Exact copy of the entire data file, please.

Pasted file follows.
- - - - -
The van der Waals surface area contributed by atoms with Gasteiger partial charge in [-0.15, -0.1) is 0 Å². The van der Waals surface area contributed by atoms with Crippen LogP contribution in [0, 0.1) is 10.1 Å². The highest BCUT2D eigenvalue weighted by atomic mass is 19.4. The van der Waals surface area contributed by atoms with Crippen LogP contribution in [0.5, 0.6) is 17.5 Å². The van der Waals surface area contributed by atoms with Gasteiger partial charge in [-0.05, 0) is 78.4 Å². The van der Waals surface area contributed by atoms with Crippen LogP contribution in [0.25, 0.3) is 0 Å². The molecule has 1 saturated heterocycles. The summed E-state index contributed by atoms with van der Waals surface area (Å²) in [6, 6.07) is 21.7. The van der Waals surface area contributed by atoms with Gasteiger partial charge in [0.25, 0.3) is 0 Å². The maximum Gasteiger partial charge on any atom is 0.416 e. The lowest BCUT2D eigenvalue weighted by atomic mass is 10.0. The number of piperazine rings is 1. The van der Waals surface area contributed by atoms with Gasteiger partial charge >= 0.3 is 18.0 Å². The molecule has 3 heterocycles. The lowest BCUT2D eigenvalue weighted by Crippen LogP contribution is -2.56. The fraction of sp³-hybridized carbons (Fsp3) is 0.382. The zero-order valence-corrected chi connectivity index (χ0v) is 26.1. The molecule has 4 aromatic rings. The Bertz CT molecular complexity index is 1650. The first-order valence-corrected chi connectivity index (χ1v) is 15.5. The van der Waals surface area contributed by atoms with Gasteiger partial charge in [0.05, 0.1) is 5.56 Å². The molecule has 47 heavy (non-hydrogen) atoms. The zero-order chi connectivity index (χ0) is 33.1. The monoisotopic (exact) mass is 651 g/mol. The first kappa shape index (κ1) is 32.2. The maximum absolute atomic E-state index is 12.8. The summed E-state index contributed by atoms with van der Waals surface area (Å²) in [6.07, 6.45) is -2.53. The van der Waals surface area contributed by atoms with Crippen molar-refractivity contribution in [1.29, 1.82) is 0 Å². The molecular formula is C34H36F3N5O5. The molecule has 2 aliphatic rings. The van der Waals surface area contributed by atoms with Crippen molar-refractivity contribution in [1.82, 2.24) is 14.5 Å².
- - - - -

The van der Waals surface area contributed by atoms with Gasteiger partial charge in [-0.15, -0.1) is 0 Å². The van der Waals surface area contributed by atoms with Crippen LogP contribution in [0, 0.1) is 10.1 Å². The highest BCUT2D eigenvalue weighted by atomic mass is 19.4. The van der Waals surface area contributed by atoms with Crippen LogP contribution in [0.5, 0.6) is 17.5 Å². The van der Waals surface area contributed by atoms with Gasteiger partial charge in [-0.05, 0) is 78.4 Å². The van der Waals surface area contributed by atoms with Crippen LogP contribution in [0.25, 0.3) is 0 Å². The molecule has 1 saturated heterocycles. The summed E-state index contributed by atoms with van der Waals surface area (Å²) in [6, 6.07) is 21.7. The van der Waals surface area contributed by atoms with Gasteiger partial charge in [0.25, 0.3) is 0 Å². The maximum Gasteiger partial charge on any atom is 0.416 e. The lowest BCUT2D eigenvalue weighted by atomic mass is 10.0. The number of piperazine rings is 1. The van der Waals surface area contributed by atoms with Gasteiger partial charge >= 0.3 is 18.0 Å². The molecule has 3 heterocycles. The lowest BCUT2D eigenvalue weighted by Crippen LogP contribution is -2.56. The fraction of sp³-hybridized carbons (Fsp3) is 0.382. The zero-order valence-corrected chi connectivity index (χ0v) is 26.1. The molecule has 4 aromatic rings. The Bertz CT molecular complexity index is 1650. The first-order valence-corrected chi connectivity index (χ1v) is 15.5. The van der Waals surface area contributed by atoms with Gasteiger partial charge in [0.05, 0.1) is 5.56 Å². The molecule has 47 heavy (non-hydrogen) atoms. The zero-order chi connectivity index (χ0) is 33.1. The monoisotopic (exact) mass is 651 g/mol. The first kappa shape index (κ1) is 32.2. The maximum absolute atomic E-state index is 12.8. The summed E-state index contributed by atoms with van der Waals surface area (Å²) in [6.07, 6.45) is -2.53. The van der Waals surface area contributed by atoms with Crippen molar-refractivity contribution in [1.29, 1.82) is 0 Å². The molecular formula is C34H36F3N5O5. The molecule has 2 aliphatic rings. The van der Waals surface area contributed by atoms with Crippen molar-refractivity contribution in [1.82, 2.24) is 14.5 Å².